IBA Witless Bay Islands
Mobile, Newfoundland
Site Summary
NF002 Latitude
47.223° N
52.792° W
0 - 86 m
62.08 km²
coniferous forest (boreal/alpine), sedge/grass meadows, coastal cliffs/rocky shores (marine), rocky flats & barrens
Land Use:
Nature conservation and research, Tourism/recreation
Potential or ongoing Threats:
Disturbance, Fisheries, Other increased mortality, Oil slicks
IBA Criteria: Globally Significant: Congregatory Species, Colonial Waterbirds/Seabird Concentrations
Conservation status: Ecological Reserve (provincial), IBA Conservation Plan written/being written
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Site Description
The Witless Bay Islands are located 4 km off the east coast of the Avalon Peninsula, approximately 35 km south of St. John's, Newfoundland. The site consists of four small islands: Green, Great, Gull, and Pee Pee. All are rocky, with low cliffs and steep, grassy slopes. The two larger islands, Great and Gull, also support coniferous forest communities.
The Witless Bay Islands support a globally significant colony of breeding seabirds. Great Island, in particular supports the largest colony of Atlantic Puffins in eastern North America. A breeding population of more than 216,000 breeding pairs (some on Gull island as well) was estimated in 1994. This represents approximately 3.6% of the global population and possibly as much as 57% of the eastern North America population.

Also present on the Witless Bay Islands are impressive numbers of Leach's Storm-Petrels, Common Murres, Black-legged Kittiwakes and Herring Gulls. Nearly 780,000 pairs of Leach's Storm Petrels have been recorded in the area (the majority breeding on Great and Gull Islands). This estimate represents approximately 9.5% of the global and 16% of the western Atlantic population. Approximately 77,500 pairs of Common Murres have also been reported (almost 2% of the Atlantic and over 13% of the eastern North American breeding population). Black-legged Kittiwakes also breed on the islands. Approximately 43,500 pairs have been estimated, which represents as much as 16 to 22% of the western Atlantic breeding population. Approximately 7,000 pairs of Herring Gulls (approximately 5% of the eastern North America population) have also been recorded. Other species of seabirds nesting on these islands include Great Black-backed Gulls, Black Guillemots, Thick-billed Murres, Razorbills, and Northern Fulmars. The marine areas surrounding the islands are also important for migrating sea ducks such as White-winged and Surf Scoter, Oldsquaws, and Common Eiders.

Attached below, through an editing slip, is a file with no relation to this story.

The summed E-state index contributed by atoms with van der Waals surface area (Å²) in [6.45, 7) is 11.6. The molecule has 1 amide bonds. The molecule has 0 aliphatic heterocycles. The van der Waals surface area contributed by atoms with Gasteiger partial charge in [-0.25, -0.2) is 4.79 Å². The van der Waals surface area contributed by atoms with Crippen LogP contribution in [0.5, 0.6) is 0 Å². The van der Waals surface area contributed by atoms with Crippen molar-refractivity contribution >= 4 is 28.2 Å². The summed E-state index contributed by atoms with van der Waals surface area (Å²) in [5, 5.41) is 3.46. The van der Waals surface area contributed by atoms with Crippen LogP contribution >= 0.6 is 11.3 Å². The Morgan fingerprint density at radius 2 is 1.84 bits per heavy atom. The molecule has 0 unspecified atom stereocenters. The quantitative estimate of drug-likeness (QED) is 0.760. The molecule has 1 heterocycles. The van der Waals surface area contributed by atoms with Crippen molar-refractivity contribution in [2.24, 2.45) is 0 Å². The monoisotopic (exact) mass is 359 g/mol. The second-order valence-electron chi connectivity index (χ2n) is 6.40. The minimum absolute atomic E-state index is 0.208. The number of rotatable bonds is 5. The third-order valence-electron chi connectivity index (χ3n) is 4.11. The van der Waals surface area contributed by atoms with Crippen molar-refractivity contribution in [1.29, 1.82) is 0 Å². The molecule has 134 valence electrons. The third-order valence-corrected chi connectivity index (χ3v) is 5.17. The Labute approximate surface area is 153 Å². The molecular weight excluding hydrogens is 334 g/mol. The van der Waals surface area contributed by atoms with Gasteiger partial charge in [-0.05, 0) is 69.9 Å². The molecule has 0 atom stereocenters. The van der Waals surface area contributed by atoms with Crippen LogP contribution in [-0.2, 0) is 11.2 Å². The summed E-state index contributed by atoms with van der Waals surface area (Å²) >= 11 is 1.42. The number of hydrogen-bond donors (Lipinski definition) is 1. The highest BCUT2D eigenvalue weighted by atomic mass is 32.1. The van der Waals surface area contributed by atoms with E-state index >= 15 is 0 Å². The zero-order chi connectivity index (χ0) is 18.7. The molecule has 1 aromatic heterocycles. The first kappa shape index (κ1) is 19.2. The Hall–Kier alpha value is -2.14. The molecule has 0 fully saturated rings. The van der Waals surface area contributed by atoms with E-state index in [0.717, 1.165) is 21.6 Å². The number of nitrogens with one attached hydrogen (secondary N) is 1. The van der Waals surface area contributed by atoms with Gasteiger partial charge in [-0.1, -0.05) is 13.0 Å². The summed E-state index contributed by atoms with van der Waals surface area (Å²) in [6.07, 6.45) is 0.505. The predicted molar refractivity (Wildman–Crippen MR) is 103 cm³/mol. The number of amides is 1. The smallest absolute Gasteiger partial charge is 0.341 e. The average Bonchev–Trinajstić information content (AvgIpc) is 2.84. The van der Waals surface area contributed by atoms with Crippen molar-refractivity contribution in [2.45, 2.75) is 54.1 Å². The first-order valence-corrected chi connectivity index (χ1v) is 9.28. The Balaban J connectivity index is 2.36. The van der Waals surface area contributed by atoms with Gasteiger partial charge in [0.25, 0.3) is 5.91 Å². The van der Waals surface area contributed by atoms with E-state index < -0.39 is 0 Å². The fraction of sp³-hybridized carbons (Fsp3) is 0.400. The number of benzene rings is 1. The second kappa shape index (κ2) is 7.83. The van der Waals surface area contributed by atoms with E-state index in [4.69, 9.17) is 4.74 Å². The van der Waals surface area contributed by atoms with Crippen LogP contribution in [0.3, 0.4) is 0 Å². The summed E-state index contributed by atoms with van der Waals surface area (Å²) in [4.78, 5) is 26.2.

IBA Criteria
SpeciesT | A | I Links Date Season Number G C N
Atlantic Puffin 2000 - 2017 FA 8,000 - 100,000
Atlantic Puffin 2010 - 2017 SP 10,000 - 100,000
Atlantic Puffin 1994 - 2017 SU 9,000 - 500,000
Black-headed Gull 2012 SU 20
Black-legged Kittiwake 2013 FA 50,000
Black-legged Kittiwake 1985 - 2014 SU 25,000 - 87,000
Common Murre 2014 FA 100,000
Common Murre 1985 OT 155,000
Common Murre 2017 SP 250,000
Common Murre 2009 - 2016 SU 50,000 - 800,000
Herring Gull 2011 - 2013 FA 5,000 - 10,000
Herring Gull 1994 SU 13,990
Leach's Storm-Petrel 1994 SU 1,560,000
Razorbill 2010 - 2014 SU 750 - 500,000
Note: species shown in bold indicate that the maximum number exceeds at least one of the IBA thresholds (sub-regional, regional or global). The site may still not qualify for that level of IBA if the maximum number reflects an exceptional or historical occurrence.
Conservation Issues
The Witless Bay Seabird Sanctuary Ecological Reserve, which includes Gull, Green, and Great Islands, was established in December, 1983 under the Wilderness and Ecological Reserves Act. As a result, the islands are shielded from most direct threats. There is however, increasing concern about the levels of ecotourism. During the peak of the season, as many as 10 to 15 tour boats per day visit the area. The auks, in particular, appear to be sensitive to the disturbance.

The colony is a base for a series of long-term ecological studies of seabirds, sponsored by the Canadian Wildlife Service and Memorial University of Newfoundland.

The IBA Program is an international conservation initiative coordinated by BirdLife International. The Canadian co-partners for the IBA Program are Birds Canada and Nature Canada.
   © Birds Canada